Outstanding Checks: What They Are, and Why They Matter

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Outstanding checks are not as great as they sound. They cause accounting nightmares and unexpected hits to bank accounts, and they can result in unclaimed property that must eventually be turned over to the state.

What Is an Outstanding Check?

An outstanding check is a check that has been written but never presented for payment. A person or business writes a check, and the recipient fails to deposit or cash the check. As a result, so the check is outstanding—it’s still out there somewhere.

Why do Outstanding Checks Matter?

When you pay by check, your payee needs to deposit or cash the check to collect the payment.

The payee’s bank will request money from your bank, and the transaction is complete when your bank sends funds to the payee’s bank (or transfers money to the payee’s account, if you both use the same bank or credit union).

If the recipient of a check never does anything with it—or if the check gets lost or destroyed—the money stays in the checkwriter’s account. While that may seem like a good thing for the checkwriter, several problems arise.

Inflated account balance: If you write a check and the money never leaves your account, you may eventually think that you can spend those funds. But the money belongs to somebody else. If they deposit the check when you’re not expecting it, you’ll end up with less money than you thought, possibly overdrawing your account and bouncing checks.

Unclaimed assets: Businesses need to keep track of outstanding items to avoid breaking unclaimed property laws. If payments to employees or vendors go uncashed, they eventually have to turn those assets over to the state. Most states require businesses to do so after a few years, but check with local regulators for details in your state.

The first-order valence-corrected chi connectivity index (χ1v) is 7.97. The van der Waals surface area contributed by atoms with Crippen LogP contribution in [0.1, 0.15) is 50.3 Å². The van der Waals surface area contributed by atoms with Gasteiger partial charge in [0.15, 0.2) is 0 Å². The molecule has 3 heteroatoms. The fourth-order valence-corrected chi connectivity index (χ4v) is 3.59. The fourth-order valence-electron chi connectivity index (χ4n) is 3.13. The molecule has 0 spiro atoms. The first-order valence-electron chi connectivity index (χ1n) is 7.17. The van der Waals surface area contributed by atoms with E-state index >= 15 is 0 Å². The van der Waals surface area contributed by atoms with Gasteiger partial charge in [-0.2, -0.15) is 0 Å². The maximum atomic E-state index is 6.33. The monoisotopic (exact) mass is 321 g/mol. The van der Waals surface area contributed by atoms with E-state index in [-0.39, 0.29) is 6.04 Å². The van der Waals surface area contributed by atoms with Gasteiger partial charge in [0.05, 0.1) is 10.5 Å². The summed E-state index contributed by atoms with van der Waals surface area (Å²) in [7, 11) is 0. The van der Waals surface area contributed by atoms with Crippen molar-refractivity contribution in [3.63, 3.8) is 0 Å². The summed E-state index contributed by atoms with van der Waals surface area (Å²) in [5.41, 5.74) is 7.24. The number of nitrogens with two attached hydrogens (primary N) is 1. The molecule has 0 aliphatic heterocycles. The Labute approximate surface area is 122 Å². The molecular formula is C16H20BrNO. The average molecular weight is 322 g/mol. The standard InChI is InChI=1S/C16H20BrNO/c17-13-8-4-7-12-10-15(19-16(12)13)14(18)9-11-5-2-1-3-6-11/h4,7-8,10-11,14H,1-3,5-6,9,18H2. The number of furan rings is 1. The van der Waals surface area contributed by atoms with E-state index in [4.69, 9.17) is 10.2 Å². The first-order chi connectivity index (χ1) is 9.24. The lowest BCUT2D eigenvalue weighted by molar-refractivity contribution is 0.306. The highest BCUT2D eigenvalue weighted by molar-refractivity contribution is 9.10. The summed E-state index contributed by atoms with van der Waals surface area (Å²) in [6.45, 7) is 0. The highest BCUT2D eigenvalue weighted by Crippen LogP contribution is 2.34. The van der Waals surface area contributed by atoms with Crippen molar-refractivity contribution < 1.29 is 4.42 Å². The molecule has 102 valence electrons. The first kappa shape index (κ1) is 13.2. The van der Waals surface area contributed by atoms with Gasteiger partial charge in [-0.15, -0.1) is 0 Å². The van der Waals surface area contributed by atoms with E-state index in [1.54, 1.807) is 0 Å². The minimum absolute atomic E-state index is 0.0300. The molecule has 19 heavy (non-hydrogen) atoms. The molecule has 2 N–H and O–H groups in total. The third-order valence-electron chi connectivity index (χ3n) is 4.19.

Business accounting: Businesses also need to track income, expenses, and accounts payable. When payments remain outstanding, things get more complicated. The payment goes on the general ledger, but businesses need to make adjustments during reconciliation, and they may need to reissue stale checks. If businesses don’t handle the situation correctly, they’re breaking the law.

What to do About Outstanding Checks

Be proactive about outstanding checks and get things cleared up as soon as possible. Don’t assume that it’s your lucky day and that you get to use the money for other purposes. You still owe the money, and you’ll have to pay it sooner or later—whether it goes to the intended payee or to the state. Use an accounting system that deducts any uncashed checks from your available funds.

Call or write: If you notice that a check has not been deposited, contact the payee. A simple phone call or email is fine—just check in to make sure they received the payment and ask if they’ll deposit the check. If that doesn’t work, it’s a good idea to send a letter informing them that the check has not been presented, and they should notify you if they have not received the payment.

If you need a template, use our sample Letter for Outstanding Checks.